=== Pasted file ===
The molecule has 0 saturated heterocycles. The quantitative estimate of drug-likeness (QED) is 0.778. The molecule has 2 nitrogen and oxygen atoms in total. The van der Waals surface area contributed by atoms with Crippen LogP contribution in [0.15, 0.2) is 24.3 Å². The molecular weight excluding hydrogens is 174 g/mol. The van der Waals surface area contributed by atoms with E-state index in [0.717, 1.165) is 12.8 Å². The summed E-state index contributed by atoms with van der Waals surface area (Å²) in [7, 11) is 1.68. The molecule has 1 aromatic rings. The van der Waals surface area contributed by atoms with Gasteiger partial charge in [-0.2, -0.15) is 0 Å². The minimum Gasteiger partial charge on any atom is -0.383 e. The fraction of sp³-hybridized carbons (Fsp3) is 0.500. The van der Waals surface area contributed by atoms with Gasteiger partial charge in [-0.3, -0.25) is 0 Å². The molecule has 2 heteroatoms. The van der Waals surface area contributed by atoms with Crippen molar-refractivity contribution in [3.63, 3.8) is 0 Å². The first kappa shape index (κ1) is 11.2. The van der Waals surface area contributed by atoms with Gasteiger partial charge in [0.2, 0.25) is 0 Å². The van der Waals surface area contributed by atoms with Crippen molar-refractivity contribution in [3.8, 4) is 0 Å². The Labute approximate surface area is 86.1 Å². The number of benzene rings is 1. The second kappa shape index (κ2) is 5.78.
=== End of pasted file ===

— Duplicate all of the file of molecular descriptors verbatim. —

The molecule has 0 saturated heterocycles. The quantitative estimate of drug-likeness (QED) is 0.778. The molecule has 2 nitrogen and oxygen atoms in total. The van der Waals surface area contributed by atoms with Crippen LogP contribution in [0.15, 0.2) is 24.3 Å². The molecular weight excluding hydrogens is 174 g/mol. The van der Waals surface area contributed by atoms with E-state index in [0.717, 1.165) is 12.8 Å². The summed E-state index contributed by atoms with van der Waals surface area (Å²) in [7, 11) is 1.68. The molecule has 1 aromatic rings. The van der Waals surface area contributed by atoms with Gasteiger partial charge in [-0.2, -0.15) is 0 Å². The minimum Gasteiger partial charge on any atom is -0.383 e. The fraction of sp³-hybridized carbons (Fsp3) is 0.500. The van der Waals surface area contributed by atoms with Gasteiger partial charge in [-0.3, -0.25) is 0 Å². The molecule has 2 heteroatoms. The van der Waals surface area contributed by atoms with Crippen molar-refractivity contribution in [3.63, 3.8) is 0 Å². The first kappa shape index (κ1) is 11.2. The van der Waals surface area contributed by atoms with Gasteiger partial charge in [0.2, 0.25) is 0 Å². The van der Waals surface area contributed by atoms with Crippen molar-refractivity contribution in [3.8, 4) is 0 Å². The Labute approximate surface area is 86.1 Å². The number of benzene rings is 1. The second kappa shape index (κ2) is 5.78.